Luke McDonald

Movers & Shakers - Racing and Bloodstock Manager for Gerry Harvey


Luke McDonald
Racing and Bloodstock Manager for Gerry Harvey
Age: 27

How did you get into the industry?
Very cliché, but I was fortunate enough to be born into this wonderful industry with a family that was involved in both breeding and racing. My mother and father operated a horse training business in the beautiful town of Cambridge in New Zealand, where it was strange if you weren’t involved in the game one way or another. My earliest memories are of myself and my brother working on the farm and that’s where my love for the game was fostered. 

 

What was your first job in racing?
Fortunately, being born into the industry I would consistently work on the farm, riding and feeding the horses before and after school but my first ‘paid’ job was at Windsor Park for Rodney and Nelson Schick. It was beneficial for me to work for someone outside the family and learn how a large breeding operation worked and understand how vital those formative stages are for a thoroughbred. I worked full time at Windsor park until I went to university, but continued to work at the stud foal watching during the night for extra money. 

 

What is your first racing memory?
I could write a book on my early memories in the industry. From my mother Dianne (a talented equestrian) teaching us how to ride, to my father, Brett taking me out of school to road trip to Trentham races. The memory I cherish the most, would be travelling to Te Rapa races in the truck and socialising with all the participants in the stalls using the fundamentals my parents taught us, a firm handshake, eye contact and smile. After a big day at the races both my brother and I would sleep all the way home.

 

Who has been the biggest influence on your career to date?
I have a lot of people to thank for the opportunities I have had and it’s hard to go past my family, especially my brother James who has kept me focused throughout my life. Outside of family it would be Gerry Harvey without a doubt. The knowledge and time he has given me is irreplaceable, not only within the industry but he has broadened my knowledge as a whole. Teaching me how to run an efficient business using my own ideas and including my in every decision the business makes. I think working for a man who is influential worldwide really drives you to be a better operator. 

 

What is the one job you would like and why?
It is a competitive industry with huge opportunities, and I like to think I have more to learn and achieve. The position I am in now sets me up nicely for a managing director role for a large company which I would love to strive for.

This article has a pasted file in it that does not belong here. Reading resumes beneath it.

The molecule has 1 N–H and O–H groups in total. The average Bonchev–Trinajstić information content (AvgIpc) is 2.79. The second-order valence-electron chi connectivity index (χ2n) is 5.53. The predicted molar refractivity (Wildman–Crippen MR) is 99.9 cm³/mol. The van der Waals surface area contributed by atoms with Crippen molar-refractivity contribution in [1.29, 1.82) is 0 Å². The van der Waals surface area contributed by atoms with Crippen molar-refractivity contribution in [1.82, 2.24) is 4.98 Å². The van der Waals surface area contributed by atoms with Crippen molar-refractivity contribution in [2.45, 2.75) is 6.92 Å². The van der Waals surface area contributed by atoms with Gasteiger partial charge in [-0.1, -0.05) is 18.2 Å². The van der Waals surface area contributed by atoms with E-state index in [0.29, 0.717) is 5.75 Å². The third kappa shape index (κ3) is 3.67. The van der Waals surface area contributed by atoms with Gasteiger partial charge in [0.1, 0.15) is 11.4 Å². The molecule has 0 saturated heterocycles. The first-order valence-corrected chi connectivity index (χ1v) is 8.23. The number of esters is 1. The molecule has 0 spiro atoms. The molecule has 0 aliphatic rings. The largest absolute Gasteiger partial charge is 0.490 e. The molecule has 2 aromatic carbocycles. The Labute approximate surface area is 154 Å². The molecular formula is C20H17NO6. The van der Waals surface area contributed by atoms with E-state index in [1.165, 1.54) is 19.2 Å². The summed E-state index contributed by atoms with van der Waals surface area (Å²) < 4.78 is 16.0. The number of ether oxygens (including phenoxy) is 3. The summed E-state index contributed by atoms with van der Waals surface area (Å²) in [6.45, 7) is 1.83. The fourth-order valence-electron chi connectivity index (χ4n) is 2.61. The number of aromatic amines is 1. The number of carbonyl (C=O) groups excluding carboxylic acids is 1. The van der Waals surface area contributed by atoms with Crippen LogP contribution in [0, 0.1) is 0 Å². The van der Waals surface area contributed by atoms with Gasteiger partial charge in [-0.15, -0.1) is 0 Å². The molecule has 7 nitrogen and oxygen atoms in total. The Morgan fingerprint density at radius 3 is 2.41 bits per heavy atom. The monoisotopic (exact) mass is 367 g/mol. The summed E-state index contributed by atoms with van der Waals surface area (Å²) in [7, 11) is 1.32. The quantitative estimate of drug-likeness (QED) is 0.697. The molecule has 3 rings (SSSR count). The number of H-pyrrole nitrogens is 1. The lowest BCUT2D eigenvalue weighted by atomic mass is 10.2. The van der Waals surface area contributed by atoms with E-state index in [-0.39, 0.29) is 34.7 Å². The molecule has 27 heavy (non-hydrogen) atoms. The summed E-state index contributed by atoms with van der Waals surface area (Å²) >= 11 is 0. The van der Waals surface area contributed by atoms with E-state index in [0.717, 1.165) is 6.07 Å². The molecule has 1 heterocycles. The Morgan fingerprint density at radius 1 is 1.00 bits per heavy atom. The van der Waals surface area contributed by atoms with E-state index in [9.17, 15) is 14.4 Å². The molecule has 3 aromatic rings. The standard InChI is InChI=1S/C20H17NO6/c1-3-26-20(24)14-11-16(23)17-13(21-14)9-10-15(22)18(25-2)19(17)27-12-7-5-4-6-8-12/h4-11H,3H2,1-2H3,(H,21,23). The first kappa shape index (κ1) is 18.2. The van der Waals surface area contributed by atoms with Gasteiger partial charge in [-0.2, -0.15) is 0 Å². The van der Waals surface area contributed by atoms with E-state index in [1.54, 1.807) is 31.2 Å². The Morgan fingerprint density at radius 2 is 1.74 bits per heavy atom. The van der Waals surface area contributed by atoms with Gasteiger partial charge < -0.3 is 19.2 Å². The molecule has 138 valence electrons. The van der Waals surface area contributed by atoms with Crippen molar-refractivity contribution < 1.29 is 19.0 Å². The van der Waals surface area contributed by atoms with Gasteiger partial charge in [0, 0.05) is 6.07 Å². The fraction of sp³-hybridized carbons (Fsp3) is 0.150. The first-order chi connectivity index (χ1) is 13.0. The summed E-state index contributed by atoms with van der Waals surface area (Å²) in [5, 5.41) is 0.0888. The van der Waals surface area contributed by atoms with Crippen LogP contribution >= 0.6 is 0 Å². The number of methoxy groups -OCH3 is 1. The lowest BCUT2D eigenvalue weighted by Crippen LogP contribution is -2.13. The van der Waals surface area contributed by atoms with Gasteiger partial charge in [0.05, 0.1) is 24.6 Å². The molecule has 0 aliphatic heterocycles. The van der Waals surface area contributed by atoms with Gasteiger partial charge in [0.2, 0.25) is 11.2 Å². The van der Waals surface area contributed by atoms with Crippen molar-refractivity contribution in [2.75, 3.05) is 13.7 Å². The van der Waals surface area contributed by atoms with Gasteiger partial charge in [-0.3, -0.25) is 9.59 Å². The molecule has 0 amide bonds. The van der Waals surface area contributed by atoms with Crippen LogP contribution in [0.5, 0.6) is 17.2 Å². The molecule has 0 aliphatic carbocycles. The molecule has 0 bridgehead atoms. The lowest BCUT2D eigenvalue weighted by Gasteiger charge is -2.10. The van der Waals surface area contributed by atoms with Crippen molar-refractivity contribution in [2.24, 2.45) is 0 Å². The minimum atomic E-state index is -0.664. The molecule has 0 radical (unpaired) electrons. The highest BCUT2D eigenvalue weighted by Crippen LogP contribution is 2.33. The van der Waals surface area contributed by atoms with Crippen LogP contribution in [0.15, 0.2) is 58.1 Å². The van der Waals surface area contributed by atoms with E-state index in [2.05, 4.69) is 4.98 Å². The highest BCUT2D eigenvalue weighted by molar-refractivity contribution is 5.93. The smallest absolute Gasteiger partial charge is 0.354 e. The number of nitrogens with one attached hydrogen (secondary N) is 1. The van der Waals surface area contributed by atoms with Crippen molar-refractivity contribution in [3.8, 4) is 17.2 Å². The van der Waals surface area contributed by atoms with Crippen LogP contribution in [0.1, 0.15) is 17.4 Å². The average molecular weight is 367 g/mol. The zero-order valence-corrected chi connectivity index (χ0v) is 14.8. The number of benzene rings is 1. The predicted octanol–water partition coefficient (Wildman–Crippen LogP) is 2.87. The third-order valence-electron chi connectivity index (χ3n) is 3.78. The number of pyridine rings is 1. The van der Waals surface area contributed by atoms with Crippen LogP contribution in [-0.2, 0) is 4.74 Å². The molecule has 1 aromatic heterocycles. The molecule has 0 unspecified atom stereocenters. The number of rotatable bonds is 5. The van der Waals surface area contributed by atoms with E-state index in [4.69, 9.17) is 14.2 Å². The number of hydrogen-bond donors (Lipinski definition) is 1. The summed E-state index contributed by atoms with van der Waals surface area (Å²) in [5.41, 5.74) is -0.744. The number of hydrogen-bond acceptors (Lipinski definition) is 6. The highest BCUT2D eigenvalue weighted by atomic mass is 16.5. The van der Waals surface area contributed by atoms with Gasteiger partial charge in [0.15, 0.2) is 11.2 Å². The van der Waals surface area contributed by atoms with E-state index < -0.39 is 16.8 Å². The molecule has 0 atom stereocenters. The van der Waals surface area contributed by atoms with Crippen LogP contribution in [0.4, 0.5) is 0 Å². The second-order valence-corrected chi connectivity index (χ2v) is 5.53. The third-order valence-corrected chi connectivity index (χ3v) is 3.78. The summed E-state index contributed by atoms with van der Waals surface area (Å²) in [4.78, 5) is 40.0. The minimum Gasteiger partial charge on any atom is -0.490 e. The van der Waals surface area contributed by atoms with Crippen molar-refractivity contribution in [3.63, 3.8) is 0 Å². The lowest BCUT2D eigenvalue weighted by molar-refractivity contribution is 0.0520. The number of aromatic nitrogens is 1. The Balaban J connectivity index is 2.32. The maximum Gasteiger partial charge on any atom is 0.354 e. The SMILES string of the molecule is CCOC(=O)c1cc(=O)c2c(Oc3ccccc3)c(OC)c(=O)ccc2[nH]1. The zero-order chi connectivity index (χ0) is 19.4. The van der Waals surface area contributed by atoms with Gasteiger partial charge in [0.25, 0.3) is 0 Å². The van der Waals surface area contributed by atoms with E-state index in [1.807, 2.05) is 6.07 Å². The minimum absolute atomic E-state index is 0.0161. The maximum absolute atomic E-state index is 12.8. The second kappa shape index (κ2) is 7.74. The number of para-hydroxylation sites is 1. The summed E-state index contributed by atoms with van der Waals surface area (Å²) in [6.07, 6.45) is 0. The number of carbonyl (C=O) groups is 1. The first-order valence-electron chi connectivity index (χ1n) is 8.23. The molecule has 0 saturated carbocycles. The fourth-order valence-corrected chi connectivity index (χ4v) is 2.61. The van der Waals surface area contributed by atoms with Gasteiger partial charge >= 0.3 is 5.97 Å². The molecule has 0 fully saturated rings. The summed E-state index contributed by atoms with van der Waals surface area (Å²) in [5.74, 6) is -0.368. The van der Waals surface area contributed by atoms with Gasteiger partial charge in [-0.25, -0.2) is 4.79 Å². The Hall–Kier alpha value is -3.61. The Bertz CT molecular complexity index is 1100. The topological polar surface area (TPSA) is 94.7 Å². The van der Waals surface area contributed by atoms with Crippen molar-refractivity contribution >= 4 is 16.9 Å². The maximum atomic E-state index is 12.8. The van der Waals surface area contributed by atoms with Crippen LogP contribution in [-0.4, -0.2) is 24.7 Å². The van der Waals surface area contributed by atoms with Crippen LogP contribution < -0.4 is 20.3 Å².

If there is one thing you could change about the racing / bloodstock industry in Australia what would it be and why?
It has been well documented by the bigger identities in racing that we need to change the hours participants work within the industry. Not only does working unusual hours affect your health but it is important to change for the longevity of our sport as it is becoming harder to entice new people to work within the game. 

 

What do you think racing could do to attract more people?
The younger generation are the future of the sport and for them to enter we need to promote and educate. Not all those are lucky to be born into the industry as I was, so making it more accessible to anyone interested is imperative! I also think the micro syndications could be a great tool to entice a younger participant with an average wage to become involved within the industry. They will experience the emotional roller coast of the racing game without the big financial output. It would encourage them to get on track and enjoy the owner experience which will of course boost the wagering.

 

What effect do you think the ongoing Covid pandemic will have on the Australian industry?
I think a lot of people are remodelling their business to make them run more cost effectively, but as it becomes difficult to travel and entertain, technology has become essential. The old and new participants have adapted well, generating better communication with the owners and punters. As we broaden our business, we create new jobs within the industry.  

Opening international borders to foreign workers is paramount, not only from an international buying point of view, but I am seeing staffing issues occur throughout our industry as we rely on overseas travellers to work. 

 

If you didn’t work in racing what would you do?
I have always had a strong interest in the property industry and being around Gerry that passion has grown. 

 

Your favourite racehorse of all time?
A childhood racehorse called War Dancer which my father trained. He had so much presence and charisma that most people were drawn to. Funnily enough I tracked him down the other day and he’s now 22 and only just retired from Pony Club! 


Racing and Sports